(does this make any sense? :oops: )


    Try doing it as slowly as you possibly can, and noticing exactly how you do each shift of weight etc. Then gradually speed it up till you get to the desired speed

    (I dont dance ECS very much, so I dont know anything about the technique your supposed to do, sometimes watching dancers doing ECS to very fast movement it seems like there skipping the triple and just doing 1... 2... rockstep...- is this cheating?)
     
  11. lynn

    lynn New Member

    *closing door for triplet practice*....

    I remember having this debate with my teacher. He said the 1& and 3& should have smaller steps and yes, the emphasis is on 2 & 4. I can understand the emphasis on 2 & 4 beat because that's what syncopation is - on the usually weak beat.

    But if &2 and &4 have shorter rhythm, doesn't it make sense for these two steps to be smaller??
     
  12. lynn

    lynn New Member

    :lol: :lol: :lol: :lol: :lol: :lol: :lol: :lol:

    Laughing uncontrollably.....oh, my, my teacher did that just last night!!! But that's a great trip.....*another thing to note down*
     
  13. lynn

    lynn New Member

    I think my biggest problem is the "pushing up" part. I can't really do it without it seems like i'm hopping...if i bend my knee more, it looks like i'm falling over to one side :roll: ...

    Nope, i don't think that's cheating, i think it's called single swing (is there such term??) When I started learning swing, i started without the triplets too, ahh, the simple times.... wait, if there's single & triple, is there double swing???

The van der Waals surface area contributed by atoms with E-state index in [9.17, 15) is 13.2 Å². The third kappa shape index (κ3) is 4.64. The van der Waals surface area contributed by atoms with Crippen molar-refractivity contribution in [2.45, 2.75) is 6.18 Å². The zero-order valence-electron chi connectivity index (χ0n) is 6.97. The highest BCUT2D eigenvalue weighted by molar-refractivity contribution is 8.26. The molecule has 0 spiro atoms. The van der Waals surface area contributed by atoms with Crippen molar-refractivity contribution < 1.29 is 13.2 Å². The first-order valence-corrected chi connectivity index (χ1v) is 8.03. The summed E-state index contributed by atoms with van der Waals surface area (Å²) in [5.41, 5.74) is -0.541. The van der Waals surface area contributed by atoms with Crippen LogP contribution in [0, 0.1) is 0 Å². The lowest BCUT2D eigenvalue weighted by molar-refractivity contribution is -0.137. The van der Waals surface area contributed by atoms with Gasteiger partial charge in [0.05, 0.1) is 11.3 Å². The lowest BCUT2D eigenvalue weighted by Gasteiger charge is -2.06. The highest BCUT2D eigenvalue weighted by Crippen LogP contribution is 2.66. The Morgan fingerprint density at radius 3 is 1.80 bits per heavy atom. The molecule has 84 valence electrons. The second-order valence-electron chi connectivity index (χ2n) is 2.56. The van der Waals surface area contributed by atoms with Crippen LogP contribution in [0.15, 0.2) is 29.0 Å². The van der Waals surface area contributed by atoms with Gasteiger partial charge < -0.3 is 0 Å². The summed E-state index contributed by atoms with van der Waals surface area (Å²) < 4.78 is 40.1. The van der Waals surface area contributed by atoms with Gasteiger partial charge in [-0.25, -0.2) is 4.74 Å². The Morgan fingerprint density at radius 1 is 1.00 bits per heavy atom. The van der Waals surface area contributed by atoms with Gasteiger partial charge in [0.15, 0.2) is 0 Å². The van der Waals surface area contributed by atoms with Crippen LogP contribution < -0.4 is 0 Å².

14. d nice

    d nice New Member

    Okay stand up for a second. jog forward a couple steps, then backwards and then sideways. You'll notice that you are pushing yourself in the direction you are traveling with your weight bearing leg. Your head never goes above your natural height, it may dip down but it returns to your neutral point. This is a very different action/sensation from skipping or hopping which is a vertical movement that takes your head above your neutral point.

    Triple step example
    If you are 5'7" standing perfectly straight in a relaxed posture used by swing dances you are going to be shorter than that by an inch or more. So let's arbitrarely say 5'6" when you push forward, backwards or sideways the first thing you do is is flex your leg this will take you down lets say to 5'5". Mid stride you are at your tallest 5'6" again. As your foot lands and your weight passes that leg you don't rise up but continue to lower in height. Your last step in the triple step there is no upward travel but you continue downward to resettle your weight with a height of 5'5".

    Now if you are hopping or skipping your first step is the same as describe above, but your second step has you ascending rather than descending rising to your full height of 5'7" mid stride (or higher), if you are lucky you are 5'6" at the end of that step, if not you are 5'7" or even 5'8". When you take your third step you end up coming back to 5'5" at the end, but may have risen again above 5'6" in mid step.